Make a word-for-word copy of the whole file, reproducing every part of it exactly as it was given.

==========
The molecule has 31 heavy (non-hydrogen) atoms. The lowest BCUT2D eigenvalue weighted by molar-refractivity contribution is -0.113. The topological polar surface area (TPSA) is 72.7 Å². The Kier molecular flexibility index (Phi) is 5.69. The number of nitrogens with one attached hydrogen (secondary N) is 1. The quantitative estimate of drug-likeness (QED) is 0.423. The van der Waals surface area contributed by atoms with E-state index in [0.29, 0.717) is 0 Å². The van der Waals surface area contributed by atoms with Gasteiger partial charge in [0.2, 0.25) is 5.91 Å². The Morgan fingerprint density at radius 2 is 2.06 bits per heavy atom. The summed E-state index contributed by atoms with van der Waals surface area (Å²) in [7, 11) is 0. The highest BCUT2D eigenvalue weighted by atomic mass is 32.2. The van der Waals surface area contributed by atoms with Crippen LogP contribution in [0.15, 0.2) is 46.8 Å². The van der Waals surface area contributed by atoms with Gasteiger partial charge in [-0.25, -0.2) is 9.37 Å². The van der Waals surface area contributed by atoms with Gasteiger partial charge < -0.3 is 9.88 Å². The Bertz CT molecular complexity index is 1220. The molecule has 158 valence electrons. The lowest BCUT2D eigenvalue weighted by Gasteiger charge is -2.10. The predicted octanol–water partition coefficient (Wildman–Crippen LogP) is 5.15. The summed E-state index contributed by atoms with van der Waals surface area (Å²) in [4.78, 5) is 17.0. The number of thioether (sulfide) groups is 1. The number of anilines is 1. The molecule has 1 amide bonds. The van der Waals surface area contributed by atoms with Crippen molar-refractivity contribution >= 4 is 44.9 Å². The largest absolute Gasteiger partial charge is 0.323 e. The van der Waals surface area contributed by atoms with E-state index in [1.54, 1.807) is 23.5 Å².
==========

The molecule has 31 heavy (non-hydrogen) atoms. The lowest BCUT2D eigenvalue weighted by molar-refractivity contribution is -0.113. The topological polar surface area (TPSA) is 72.7 Å². The Kier molecular flexibility index (Phi) is 5.69. The number of nitrogens with one attached hydrogen (secondary N) is 1. The quantitative estimate of drug-likeness (QED) is 0.423. The van der Waals surface area contributed by atoms with E-state index in [0.29, 0.717) is 0 Å². The van der Waals surface area contributed by atoms with Gasteiger partial charge in [0.2, 0.25) is 5.91 Å². The Morgan fingerprint density at radius 2 is 2.06 bits per heavy atom. The summed E-state index contributed by atoms with van der Waals surface area (Å²) in [7, 11) is 0. The highest BCUT2D eigenvalue weighted by atomic mass is 32.2. The van der Waals surface area contributed by atoms with Crippen LogP contribution in [0.15, 0.2) is 46.8 Å². The van der Waals surface area contributed by atoms with Gasteiger partial charge in [-0.25, -0.2) is 9.37 Å². The van der Waals surface area contributed by atoms with Gasteiger partial charge < -0.3 is 9.88 Å². The Bertz CT molecular complexity index is 1220. The molecule has 158 valence electrons. The lowest BCUT2D eigenvalue weighted by Gasteiger charge is -2.10. The predicted octanol–water partition coefficient (Wildman–Crippen LogP) is 5.15. The summed E-state index contributed by atoms with van der Waals surface area (Å²) in [4.78, 5) is 17.0. The number of thioether (sulfide) groups is 1. The number of anilines is 1. The molecule has 1 amide bonds. The van der Waals surface area contributed by atoms with Crippen molar-refractivity contribution >= 4 is 44.9 Å². The largest absolute Gasteiger partial charge is 0.323 e. The van der Waals surface area contributed by atoms with E-state index in [1.54, 1.807) is 23.5 Å².